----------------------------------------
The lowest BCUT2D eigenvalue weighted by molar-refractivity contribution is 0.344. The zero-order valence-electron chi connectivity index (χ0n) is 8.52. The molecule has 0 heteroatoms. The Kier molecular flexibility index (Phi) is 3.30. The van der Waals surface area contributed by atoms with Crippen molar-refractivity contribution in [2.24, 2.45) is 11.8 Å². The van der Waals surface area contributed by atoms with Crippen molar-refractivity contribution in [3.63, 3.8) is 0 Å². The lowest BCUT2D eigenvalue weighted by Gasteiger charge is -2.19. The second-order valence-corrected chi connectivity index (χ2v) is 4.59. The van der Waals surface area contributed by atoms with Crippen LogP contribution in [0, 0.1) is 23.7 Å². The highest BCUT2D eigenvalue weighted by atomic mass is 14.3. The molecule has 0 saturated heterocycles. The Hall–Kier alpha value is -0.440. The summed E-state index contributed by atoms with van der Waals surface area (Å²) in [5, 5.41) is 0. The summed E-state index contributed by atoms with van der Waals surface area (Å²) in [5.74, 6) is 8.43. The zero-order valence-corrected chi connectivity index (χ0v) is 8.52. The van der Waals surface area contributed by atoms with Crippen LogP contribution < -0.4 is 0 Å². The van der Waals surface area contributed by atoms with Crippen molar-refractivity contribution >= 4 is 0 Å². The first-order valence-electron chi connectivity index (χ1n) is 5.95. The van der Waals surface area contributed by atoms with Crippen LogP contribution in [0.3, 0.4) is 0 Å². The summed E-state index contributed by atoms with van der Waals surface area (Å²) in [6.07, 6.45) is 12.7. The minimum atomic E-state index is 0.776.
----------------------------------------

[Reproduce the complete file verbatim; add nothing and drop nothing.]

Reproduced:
The lowest BCUT2D eigenvalue weighted by molar-refractivity contribution is 0.344. The zero-order valence-electron chi connectivity index (χ0n) is 8.52. The molecule has 0 heteroatoms. The Kier molecular flexibility index (Phi) is 3.30. The van der Waals surface area contributed by atoms with Crippen molar-refractivity contribution in [2.24, 2.45) is 11.8 Å². The van der Waals surface area contributed by atoms with Crippen molar-refractivity contribution in [3.63, 3.8) is 0 Å². The lowest BCUT2D eigenvalue weighted by Gasteiger charge is -2.19. The second-order valence-corrected chi connectivity index (χ2v) is 4.59. The van der Waals surface area contributed by atoms with Crippen LogP contribution in [0, 0.1) is 23.7 Å². The highest BCUT2D eigenvalue weighted by atomic mass is 14.3. The molecule has 0 saturated heterocycles. The Hall–Kier alpha value is -0.440. The summed E-state index contributed by atoms with van der Waals surface area (Å²) in [5, 5.41) is 0. The summed E-state index contributed by atoms with van der Waals surface area (Å²) in [5.74, 6) is 8.43. The zero-order valence-corrected chi connectivity index (χ0v) is 8.52. The van der Waals surface area contributed by atoms with Crippen LogP contribution < -0.4 is 0 Å². The van der Waals surface area contributed by atoms with Crippen molar-refractivity contribution >= 4 is 0 Å². The first-order valence-electron chi connectivity index (χ1n) is 5.95. The van der Waals surface area contributed by atoms with Crippen LogP contribution in [0.3, 0.4) is 0 Å². The summed E-state index contributed by atoms with van der Waals surface area (Å²) in [6.07, 6.45) is 12.7. The minimum atomic E-state index is 0.776.